Bangladesh gay magazine organizes diversity parade alongside New Year festivities

It's not a gay pride parade as reported online, organizers tell Gay Star News

Bangladesh gay magazine organizes diversity parade alongside New Year festivities
20 April 2014

It was not a gay pride parade as reported by online media outlets, organizers of the rainbow contingent told Gay Star News today.

Several reports reported this week that Bangladesh’s LGBT community members had marched in Dhaka’s New Year festivities, ‘wearing the colors of the rainbow as an act of defiance and an appeal for the Muslim-majority country to change its law that considers same-sex relations as "unnatural" and a crime.’

The 100-strong human rainbow was held to ‘celebrate diversity and friendship,’ a spokesperson from Roopbaan, the country’s first LGBT magazine, told GSN.

On Monday (April 14), the contingent walked from Dhaka University’s Faculty of Fine Art building to Ruposhi Bangla Hotel following the main trail of the Mongol Shobha Jatra procession which marks the first day of the Bengali New Year.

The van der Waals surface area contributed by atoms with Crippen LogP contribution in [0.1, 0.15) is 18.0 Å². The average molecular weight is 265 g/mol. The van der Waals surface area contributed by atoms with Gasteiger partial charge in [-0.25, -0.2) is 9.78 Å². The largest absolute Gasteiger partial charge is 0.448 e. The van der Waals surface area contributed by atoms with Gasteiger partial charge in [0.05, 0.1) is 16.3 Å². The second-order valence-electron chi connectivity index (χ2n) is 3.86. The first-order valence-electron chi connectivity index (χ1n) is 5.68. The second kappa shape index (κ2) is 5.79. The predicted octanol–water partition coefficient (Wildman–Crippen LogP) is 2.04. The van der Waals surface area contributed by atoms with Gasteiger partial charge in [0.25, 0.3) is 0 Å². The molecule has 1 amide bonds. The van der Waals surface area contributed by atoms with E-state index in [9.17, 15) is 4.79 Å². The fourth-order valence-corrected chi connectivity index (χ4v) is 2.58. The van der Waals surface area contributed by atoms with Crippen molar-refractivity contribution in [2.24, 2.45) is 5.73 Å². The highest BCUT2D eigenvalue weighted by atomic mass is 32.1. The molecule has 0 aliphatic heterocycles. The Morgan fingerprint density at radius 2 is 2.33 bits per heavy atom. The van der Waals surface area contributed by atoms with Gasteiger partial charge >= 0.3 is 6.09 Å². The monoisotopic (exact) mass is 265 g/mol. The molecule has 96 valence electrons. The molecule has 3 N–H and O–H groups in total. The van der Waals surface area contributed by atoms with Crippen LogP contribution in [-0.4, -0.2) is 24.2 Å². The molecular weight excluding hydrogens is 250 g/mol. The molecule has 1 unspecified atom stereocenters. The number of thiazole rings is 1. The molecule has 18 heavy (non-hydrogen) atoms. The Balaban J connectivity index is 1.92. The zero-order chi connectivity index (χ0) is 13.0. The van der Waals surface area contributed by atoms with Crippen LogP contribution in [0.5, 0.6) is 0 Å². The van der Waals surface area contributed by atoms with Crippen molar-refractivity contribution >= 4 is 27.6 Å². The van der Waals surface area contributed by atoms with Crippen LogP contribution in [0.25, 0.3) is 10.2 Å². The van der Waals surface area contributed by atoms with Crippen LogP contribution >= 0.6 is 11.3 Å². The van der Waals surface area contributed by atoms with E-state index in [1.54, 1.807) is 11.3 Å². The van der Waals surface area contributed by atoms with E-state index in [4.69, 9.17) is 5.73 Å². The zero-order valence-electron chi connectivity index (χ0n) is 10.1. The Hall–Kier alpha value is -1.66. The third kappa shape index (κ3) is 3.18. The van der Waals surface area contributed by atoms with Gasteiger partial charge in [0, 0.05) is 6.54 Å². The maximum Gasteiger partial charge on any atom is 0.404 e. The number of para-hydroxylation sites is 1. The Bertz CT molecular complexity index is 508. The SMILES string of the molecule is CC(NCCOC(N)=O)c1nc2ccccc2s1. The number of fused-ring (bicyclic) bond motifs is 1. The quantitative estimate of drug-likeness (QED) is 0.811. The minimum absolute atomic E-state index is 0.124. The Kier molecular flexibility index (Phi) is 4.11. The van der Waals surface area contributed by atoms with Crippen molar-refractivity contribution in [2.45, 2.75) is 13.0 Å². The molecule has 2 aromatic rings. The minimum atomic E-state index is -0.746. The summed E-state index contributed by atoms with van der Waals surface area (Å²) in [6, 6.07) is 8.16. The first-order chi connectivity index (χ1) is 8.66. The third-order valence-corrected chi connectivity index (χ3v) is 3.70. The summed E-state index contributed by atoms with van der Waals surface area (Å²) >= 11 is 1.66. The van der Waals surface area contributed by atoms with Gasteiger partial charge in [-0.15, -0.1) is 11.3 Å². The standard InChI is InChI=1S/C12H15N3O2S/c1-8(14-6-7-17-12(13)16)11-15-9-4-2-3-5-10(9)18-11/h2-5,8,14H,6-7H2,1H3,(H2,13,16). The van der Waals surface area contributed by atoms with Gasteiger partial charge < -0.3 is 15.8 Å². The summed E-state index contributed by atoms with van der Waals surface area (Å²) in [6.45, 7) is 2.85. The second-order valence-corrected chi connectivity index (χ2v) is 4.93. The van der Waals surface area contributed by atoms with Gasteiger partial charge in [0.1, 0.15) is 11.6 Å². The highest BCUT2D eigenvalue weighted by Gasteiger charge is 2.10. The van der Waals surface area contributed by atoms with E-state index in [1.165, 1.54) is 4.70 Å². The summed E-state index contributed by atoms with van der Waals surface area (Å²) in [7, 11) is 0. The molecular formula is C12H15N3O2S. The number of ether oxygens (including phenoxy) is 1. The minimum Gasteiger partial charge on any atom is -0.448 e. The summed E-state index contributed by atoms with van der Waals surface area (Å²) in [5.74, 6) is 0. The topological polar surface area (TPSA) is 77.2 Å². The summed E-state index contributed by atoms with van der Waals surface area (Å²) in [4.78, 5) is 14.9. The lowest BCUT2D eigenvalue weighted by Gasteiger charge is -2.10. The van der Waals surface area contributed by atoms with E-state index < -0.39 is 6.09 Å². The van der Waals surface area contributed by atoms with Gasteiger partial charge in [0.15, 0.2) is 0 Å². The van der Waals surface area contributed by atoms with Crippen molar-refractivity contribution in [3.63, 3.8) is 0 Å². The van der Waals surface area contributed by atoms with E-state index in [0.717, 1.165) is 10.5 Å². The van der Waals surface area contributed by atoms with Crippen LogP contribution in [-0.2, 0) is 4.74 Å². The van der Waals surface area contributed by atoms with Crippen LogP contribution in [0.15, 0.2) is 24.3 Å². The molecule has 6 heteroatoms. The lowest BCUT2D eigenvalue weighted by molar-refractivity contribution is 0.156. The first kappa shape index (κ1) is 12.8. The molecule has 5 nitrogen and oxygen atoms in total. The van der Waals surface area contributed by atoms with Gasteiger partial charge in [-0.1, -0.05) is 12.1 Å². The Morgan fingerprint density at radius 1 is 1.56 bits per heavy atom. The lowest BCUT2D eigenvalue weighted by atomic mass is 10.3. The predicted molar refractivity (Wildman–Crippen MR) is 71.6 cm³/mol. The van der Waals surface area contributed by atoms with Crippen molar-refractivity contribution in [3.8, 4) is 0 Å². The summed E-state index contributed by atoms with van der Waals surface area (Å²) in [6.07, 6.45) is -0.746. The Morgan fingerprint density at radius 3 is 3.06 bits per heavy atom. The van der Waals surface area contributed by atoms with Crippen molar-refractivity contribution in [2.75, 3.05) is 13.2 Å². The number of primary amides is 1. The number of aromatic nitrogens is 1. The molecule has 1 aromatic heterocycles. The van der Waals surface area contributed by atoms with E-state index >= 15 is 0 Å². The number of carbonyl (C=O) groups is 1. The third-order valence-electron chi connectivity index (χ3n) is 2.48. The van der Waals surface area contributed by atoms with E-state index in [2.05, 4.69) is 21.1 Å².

‘Since there’s already a big rally for the New Year’s Day celebrations, we decided to add a rainbow to that,’ organizers told GSN.

‘While the invitations [on Facebook] were targeted towards LGBT and allies, it was clearly mentioned that it will not be a LGBT or a pride parade. As much as we’d like to do a pride parade, this is the maximum we can afford at present.’

Homosexuality is illegal and punishable by up to a life sentence under Section 377 of the former British colony’s Penal Code.

‘Since there was no apparent LGBT connections, the rainbow rally was applauded by the thousands who came to Dhaka University area to enjoy the festivities of Pohela Boishakh (Bengali New Year). Excited participants expressed their solidarity to respect and celebrate diversity in Bangladesh.’

Organisers said a police permit was not needed as New Year’s Day is an ‘open’ rally day, particularly in or near the Dhaka University area where people can hold rallies and concerts freely.

The government’s recent acknowledgement of hijras as a third gender also widens the scope of gender diversity, said the organizers.

Last year, the government announced that it would recognize hijras, a traditional term to refer to men who identify or present themselves as women, on official documents such as passports. An estimated 10,000 hijras live in the South Asian country.

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